How web authentication broker works (Windows Store apps)
The web authentication broker is the broker or facilitator between your app and authentication. It consists of a set of APIs, a broker, and a web host. Your app uses the APIs to communicate with the broker. The broker creates a new web host process in a separate app container. The broker communicates with the app, assembles the user interface (UI), and controls the lifecycle of the web authentication host. The web authentication host renders the pages from the online provider's website.
The following diagram shows the flow of information using web authentication broker.
The typical workflow of using web authentication broker is as follows:
An app invokes the web authentication broker providing a request (WebAuthenticationBroker.AuthenticateAsync) and callback URI (WebAuthenticationBroker.GetCurrentApplicationCallbackUri). These correspond to an Authorization Endpoint URI and Redirection URI in the OAuth 2.0 protocol. The OpenID protocol and earlier versions of OAuth have similar concepts.
The broker creates a system dialog box that is modal to the calling app.
The broker selects a dedicated app container that is separate from the calling app or any other app on the system and clears any persisted cookies.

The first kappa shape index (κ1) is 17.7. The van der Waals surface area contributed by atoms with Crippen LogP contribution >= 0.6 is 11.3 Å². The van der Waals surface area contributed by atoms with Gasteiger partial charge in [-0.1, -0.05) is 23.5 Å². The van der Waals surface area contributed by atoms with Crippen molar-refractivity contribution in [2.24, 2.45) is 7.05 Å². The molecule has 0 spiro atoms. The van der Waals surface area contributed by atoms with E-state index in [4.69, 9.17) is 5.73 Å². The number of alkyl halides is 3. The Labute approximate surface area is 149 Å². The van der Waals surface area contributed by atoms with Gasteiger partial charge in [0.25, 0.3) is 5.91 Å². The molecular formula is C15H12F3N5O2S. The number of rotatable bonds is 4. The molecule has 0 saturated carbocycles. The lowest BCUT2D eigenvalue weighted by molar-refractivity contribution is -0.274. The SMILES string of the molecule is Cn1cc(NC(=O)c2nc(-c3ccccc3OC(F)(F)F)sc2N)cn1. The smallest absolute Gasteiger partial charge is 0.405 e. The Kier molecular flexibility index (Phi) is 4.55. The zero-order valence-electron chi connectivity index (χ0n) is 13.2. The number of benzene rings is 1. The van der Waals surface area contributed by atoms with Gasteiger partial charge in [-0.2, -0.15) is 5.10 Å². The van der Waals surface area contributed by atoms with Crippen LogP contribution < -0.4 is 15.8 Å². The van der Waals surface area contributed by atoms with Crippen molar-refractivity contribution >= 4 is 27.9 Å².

Note This app container is never shared between two apps simultaneously unless the broker was started in the single sign-on (SSO) mode.
The broker starts the web authentication host in the selected app container.
The broker attaches the host's window to the dialog box it created earlier. The host window is responsible for rendering the web content.
The web authentication host navigates to the request URI. Typically this is a logon page.
As the user interacts with the online provider website by clicking links or submitting information, the host checks each URI for a match with a callback URI provided by the app before navigating to it.
If a match is found, the host ends the navigation and signals the broker.
The broker takes down the dialog box, clears any persisted cookies created by the host from the app container, and returns the protocol data back to the application.
Having the web authentication host in a separate process and in a separate app container allows user credentials to be separate from the app.